Panza Ristorante

A good North End restaurant without a line? Enjoy it while it lasts.
By ROBERT NADEAU  |  April 22, 2009
2.0 2.0 Stars

SEAFOOD RISOTTO Perhaps one of the most satisfying risotto dishes in the North End, in terms of its varied flavors and textures.

Panza Ristorante | 326 Hanover Street, Boston | 617.557.9248 | Open Monday–Thursday, 5–10 pm; Friday, 5–10:30 pm; Saturday, 4–10:30 pm; and Sunday, 5–9 pm | DI, MC, VI, CB, DC | Beer and wine | Access up threshold bump | No valet parking
Panza, which replaced Cibo in a small space just off the busiest blocks of Hanover Street, strikes a nice balance between red-sauce expectations, a bit of cheffery, and prices you can live with. No one looking for good old Italian-American food will be disappointed, and those who wander off that part of the menu will often be rewarded.

We began quite well with chewy, crusty Italian bread and fruity olive oil. On the wild side of appetizers, how Italian is "Wild Mushroom and Goat Cheese Spring Roll" ($7)? At least a bit, I suppose, if you think of it as savory cannoli, with honeyed sweet sauce, to boot. Most bites were terrific, though some had too much crispy shell and tasted like fried dough (actually, that's terrific in its own way). It comes with salad, which is a pleasant bonus, because most entrées are low on greens.

I've long argued that any French or Italian menu could be improved by the simple addition of spare ribs, but the spare-ribs appetizer ($9) isn't exactly what I had in mind. The three large, meaty ribs are neither baked nor barbecued but slow braised, and are very much done in the Boston style: falling off the bone with a sweet "Sicilian BBQ" sauce. An appetizer special of two seared sea scallops ($9) was fantastic, though the sweet-and-sour fennel relish underneath was cold, which was surprising and initially off-putting.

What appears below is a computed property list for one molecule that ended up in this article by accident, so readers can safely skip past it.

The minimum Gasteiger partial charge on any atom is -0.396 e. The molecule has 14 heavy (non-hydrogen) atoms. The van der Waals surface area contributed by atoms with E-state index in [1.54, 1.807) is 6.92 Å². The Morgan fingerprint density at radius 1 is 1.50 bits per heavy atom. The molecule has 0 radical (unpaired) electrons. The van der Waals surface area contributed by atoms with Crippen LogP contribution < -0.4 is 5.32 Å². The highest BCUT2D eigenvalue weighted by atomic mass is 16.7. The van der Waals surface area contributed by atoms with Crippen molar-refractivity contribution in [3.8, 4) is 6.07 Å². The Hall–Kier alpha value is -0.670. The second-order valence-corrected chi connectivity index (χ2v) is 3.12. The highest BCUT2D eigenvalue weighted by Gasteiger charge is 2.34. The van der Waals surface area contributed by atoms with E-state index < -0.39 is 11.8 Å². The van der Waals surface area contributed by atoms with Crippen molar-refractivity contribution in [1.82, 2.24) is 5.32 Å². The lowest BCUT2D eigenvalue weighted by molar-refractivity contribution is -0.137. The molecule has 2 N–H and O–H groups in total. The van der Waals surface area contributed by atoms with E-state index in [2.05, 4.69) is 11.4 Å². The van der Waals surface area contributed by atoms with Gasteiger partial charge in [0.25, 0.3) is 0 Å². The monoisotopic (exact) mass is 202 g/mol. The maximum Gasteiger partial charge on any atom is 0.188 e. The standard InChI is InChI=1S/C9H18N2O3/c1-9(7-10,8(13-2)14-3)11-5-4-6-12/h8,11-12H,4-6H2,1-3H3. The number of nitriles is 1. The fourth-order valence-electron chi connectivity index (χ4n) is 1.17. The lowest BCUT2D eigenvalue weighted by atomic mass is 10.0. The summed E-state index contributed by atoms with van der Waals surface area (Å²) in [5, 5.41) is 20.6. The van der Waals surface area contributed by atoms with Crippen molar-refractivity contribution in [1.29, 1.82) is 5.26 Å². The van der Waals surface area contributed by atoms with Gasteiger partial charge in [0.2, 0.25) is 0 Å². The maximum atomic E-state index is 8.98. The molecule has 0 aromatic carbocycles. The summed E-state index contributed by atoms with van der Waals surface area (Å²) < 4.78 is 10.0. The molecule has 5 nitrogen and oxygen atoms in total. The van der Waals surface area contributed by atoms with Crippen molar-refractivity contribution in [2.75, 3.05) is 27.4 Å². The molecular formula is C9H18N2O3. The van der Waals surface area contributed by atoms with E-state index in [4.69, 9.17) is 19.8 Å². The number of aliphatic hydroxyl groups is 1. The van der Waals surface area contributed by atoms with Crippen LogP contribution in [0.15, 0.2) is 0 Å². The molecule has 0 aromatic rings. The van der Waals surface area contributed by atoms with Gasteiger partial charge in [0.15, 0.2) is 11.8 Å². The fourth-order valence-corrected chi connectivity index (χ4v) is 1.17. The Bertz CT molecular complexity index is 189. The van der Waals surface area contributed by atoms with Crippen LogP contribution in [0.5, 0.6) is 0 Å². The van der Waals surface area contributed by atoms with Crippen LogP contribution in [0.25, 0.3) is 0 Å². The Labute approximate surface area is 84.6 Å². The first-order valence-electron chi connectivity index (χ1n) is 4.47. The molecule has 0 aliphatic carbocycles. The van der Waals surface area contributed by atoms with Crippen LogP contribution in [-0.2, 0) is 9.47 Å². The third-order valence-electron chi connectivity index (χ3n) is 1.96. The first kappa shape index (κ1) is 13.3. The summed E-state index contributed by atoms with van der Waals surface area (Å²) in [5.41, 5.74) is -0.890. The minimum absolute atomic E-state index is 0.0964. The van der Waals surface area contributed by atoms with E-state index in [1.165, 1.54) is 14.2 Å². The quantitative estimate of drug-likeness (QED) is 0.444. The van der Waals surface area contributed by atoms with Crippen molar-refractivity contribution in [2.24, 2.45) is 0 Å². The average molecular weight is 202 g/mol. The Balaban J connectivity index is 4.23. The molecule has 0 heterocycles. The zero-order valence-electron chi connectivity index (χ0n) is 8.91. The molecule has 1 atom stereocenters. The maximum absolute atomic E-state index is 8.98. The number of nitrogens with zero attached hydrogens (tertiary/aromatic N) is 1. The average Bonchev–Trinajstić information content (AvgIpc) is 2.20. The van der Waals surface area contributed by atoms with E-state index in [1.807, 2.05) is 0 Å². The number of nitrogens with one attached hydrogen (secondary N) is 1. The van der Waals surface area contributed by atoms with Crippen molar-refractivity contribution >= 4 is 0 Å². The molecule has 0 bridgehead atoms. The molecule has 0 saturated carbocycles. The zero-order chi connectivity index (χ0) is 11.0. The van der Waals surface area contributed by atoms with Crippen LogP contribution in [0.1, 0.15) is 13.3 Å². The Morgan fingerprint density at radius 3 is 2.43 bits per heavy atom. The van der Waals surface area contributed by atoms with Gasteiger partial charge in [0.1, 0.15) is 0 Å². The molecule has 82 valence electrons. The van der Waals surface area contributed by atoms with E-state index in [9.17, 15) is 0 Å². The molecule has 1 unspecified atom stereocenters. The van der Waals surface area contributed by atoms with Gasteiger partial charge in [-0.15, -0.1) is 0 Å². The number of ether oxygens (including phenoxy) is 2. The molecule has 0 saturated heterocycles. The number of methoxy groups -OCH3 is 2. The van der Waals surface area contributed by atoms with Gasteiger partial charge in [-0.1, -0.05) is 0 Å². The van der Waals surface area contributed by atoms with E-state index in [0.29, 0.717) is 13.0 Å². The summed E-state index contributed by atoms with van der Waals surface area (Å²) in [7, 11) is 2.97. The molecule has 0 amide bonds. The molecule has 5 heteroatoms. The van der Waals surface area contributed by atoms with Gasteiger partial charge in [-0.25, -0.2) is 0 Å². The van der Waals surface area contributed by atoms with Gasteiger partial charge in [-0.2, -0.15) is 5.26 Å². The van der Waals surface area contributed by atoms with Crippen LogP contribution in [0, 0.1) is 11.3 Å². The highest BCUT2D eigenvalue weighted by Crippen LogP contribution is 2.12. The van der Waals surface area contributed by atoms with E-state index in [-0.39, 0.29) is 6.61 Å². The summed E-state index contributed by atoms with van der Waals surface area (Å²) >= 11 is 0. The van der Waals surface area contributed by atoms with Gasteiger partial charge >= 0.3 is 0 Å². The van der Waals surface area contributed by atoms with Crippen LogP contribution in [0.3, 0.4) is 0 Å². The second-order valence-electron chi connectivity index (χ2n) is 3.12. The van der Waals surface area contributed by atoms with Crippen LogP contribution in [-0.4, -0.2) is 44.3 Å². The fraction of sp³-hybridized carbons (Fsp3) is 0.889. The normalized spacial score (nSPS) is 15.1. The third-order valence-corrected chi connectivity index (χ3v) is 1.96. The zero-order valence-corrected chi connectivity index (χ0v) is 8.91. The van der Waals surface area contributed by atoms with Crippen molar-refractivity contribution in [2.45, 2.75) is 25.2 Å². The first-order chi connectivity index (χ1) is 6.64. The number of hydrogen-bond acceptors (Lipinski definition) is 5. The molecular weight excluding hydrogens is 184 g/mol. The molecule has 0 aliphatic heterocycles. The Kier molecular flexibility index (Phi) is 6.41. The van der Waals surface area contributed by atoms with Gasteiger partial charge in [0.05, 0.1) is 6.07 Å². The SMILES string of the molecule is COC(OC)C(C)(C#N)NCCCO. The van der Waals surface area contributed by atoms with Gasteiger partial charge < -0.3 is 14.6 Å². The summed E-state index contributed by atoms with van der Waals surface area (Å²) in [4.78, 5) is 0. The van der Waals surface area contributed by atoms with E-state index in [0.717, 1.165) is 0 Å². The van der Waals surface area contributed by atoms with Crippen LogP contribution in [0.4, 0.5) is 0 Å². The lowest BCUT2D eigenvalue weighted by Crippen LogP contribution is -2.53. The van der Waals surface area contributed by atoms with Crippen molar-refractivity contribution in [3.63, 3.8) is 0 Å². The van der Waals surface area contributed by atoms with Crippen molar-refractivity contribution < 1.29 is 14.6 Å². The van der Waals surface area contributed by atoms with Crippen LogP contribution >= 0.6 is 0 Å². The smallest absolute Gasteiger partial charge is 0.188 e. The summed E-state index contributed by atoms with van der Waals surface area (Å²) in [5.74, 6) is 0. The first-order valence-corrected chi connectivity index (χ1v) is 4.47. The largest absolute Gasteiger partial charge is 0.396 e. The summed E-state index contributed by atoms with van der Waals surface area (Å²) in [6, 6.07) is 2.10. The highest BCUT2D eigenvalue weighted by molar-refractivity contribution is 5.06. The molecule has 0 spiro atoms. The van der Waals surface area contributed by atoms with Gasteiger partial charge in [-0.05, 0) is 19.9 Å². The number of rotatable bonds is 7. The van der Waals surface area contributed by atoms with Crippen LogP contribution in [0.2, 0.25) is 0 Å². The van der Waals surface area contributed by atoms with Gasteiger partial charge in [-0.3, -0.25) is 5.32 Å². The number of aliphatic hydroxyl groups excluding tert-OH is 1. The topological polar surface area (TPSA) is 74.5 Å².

Our only weak appetizer was a small order of fried calamari ($7/small; $9/large), since some of the rings were not cooked through. Otherwise, it was a good fry job, with some cherry pepper rings and onions fried in. The mayonnaise and cherry peppers sauce, to tame the heat and bring out the flavor, was a clever touch, as we've come to associate pickled cherry peppers with fried squid. You get a large portion of rings, too, which is great. I didn't see the large size, but I suspect it could be split easily by four people.

Tagliatelle with shrimp and basil ($16), a red-sauce special and the stunner among our main dishes, had a neat game-changing gimmick: the shrimp were grilled. Turns out, this gives them an entirely different and more complementary flavor with tomato. The basil was impressively aromatic for April, and the rest of the dish was wide ribbons of fresh spinach pasta with the ineffable chew of the real thing.

Even a familiar linguine alla pescatore ($18) made from dried pasta was served al dente — not half-cooked as in Italy, but with a little uncooked core, as I like it. The catch, then, is to make sure that the seafood also isn't overcooked, which the chefs at Panza did very well. You can have this dish with red sauce, white sauce, or fra diavolo (red with pepper). We enjoyed the white-sauce version, which has garlic.

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